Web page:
"Captains Courageous"

Chapter IX

Notes on the text

These notes are based on those written by Leonee Ormond for the OXFORD WORLD'S CLASSICS edition of Captains Courageous (1995) with the kind permission of Oxford University Press. We are grateful to John W. Reading, an authority on the American railway system, and a 'Railfan', for help with some of the details of the Cheyne’s railway journey. (His contributions are in black type; see his Introduction below)

Except where stated otherwise, the page numbers below refer to the Macmillan Uniform Edition of Captains Courageous (1899, and frequently reprinted since).




[October 10th 2011


Introduction, by John W Reading



Harvey Cheyne's fictional speed run (54 hours, 54 minutes from San Diego to Chicago) was based on a well-publicised July 23-26, 1895 special from Colton, CA to Chicago for B.P.Cheny Jr., a director of the Atchison, Topeka & Santa Fe (ATSF), returning to his ailing son in Boston. The Cheney special's running time from Colton to Chicago was 57 hours, 46 minutes, though delays from washouts made its total time en route three days seven hours and two minutes. The Santa Fe's triweekly California Limited (1892-1895) made the Los Angeles-Chicago run in 66 hours. Less than an decade later, the famous "Death Valley Scotty" Coyote Special ran from Los Angeles to Chicago in 44 hours, 54 minutes July 9-11 1905. [J.W.R.]


[Page 213, line 28] Milwaukee Wisconsin, on Lake Michigan.

[Page 214, line 5] Fix the connections Kipling told either R. H. Davis or A. B. Maurice, `I didn't [work it out]. I let the railroads do the work for me. I simply wrote them explaining the situation and asked them how they would have arranged to convey the 'Constance' across the Continent in the fewest number of hours' (R. H. Davis and A. B. Maurice, The Caliph of Bagdad (1931), 87).

The special train travels south from Los Angeles to collect the Cheynes in San Diego, then east to Santa Fe in New Mexico, to Chicago, and then to Buffalo on the eastern end of Lake Erie in New York State. From Albany in the east of New York State, the train goes on to Boston. The stages of the journey are made on the lines of the different railway companies.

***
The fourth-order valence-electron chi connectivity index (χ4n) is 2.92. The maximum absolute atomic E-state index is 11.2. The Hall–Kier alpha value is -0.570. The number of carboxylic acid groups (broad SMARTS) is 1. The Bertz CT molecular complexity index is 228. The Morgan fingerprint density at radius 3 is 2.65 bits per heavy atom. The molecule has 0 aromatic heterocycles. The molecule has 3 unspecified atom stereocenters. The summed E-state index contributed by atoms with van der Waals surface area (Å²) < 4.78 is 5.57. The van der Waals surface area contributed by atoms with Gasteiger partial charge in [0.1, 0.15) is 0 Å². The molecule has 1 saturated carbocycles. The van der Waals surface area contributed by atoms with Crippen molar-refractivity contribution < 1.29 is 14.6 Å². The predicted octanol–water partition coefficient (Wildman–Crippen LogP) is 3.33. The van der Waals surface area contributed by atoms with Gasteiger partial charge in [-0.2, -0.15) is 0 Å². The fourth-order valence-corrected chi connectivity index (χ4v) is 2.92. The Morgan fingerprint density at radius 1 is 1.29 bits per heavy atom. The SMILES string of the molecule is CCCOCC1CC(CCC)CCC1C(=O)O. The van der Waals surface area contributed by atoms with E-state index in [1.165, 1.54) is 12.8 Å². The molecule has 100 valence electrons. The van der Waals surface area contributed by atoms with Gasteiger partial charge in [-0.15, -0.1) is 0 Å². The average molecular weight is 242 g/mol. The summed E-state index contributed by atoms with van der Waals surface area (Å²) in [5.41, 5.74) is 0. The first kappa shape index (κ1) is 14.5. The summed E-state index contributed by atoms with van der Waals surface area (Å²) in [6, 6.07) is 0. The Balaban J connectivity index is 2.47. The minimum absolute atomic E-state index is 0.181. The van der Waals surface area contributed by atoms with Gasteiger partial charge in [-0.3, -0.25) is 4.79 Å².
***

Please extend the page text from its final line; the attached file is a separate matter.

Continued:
It is probable that the Southern California RR would have moved the 'Constance' from Los Angeles to San Diego on a regular train and would then have made up the Cheyne special at its San Diego terminal. The special train then goes east to Chicago, and on to Buffalo. The Atchison, Topeka & Santa Fe main line does not go through the city of Santa Fe, which is at the end of a 20 mile branch from Lamy, New Mexico. [J.W.R.]

[Page 214, line 12] Morse the Morse key, equipment for sending messages in Morse code, a means of communicating expressed in dots and dashes. Samuel Morse (1791-1872) demonstrated his invention in 1844.

[Page 214, line 27] grades gradient, rises or falls along the line.

[Page 215, line 6] Canniff, Toucey and Barnes The Official Guide for June 1893 lists W H Canniff as General Superintendent of the Lake Shore and Michigan Southern (LS&MS), John M Toucey as General Manager of the New York Central and Hudson River, and W H Barnes as General Manager of the Boston and Albany. [J.W.R.]

[Page 215, line 11] Sixteenth Street This was the crossing point for the Santa Fe route into Dearborn Station with the Lake Shore and Michigan Southern line to its station on Van Buren Street. [J.W.R.]

[Page 215, line 16] Tuesday P.M. Kipling lost track of time here; Cheyne's departure from Buffalo on the NYC&HR would have been early Wednesday morning, if the 'Constance' were to leave Chicago on 'Tuesday p.m.' and then leave Albany for Boston at 'three-five p.m.' Wednesday. [J.W.R.]

[Page 215, line 28] ' 'Tisn't bad ', said Milsom modestly. Milsom perhaps gives himself too much credit. Based on maps in the June 1893 Official Guide, he had but two alternative routes to Chicago, both longer and more complex, with multiple connections.

The 'Constance' could move north via the SP, from Los Angeles over Tehachapi Pass to Sacramento, then then east to Ogden, then Union Pacific to Omaha, then Chicago and North-Western to Chicago. The other route would use the Southern Pacific Railroad (SP) to El Paso, then Texas and Pacific to Fort Worth, with various connections possible beyond Fort Worth. The famous Atchison Topeka and Santa Fe (AT&SF) advertising slogan, 'Santa Fe all the way', made the most sense for Milsom. [J.W.R.]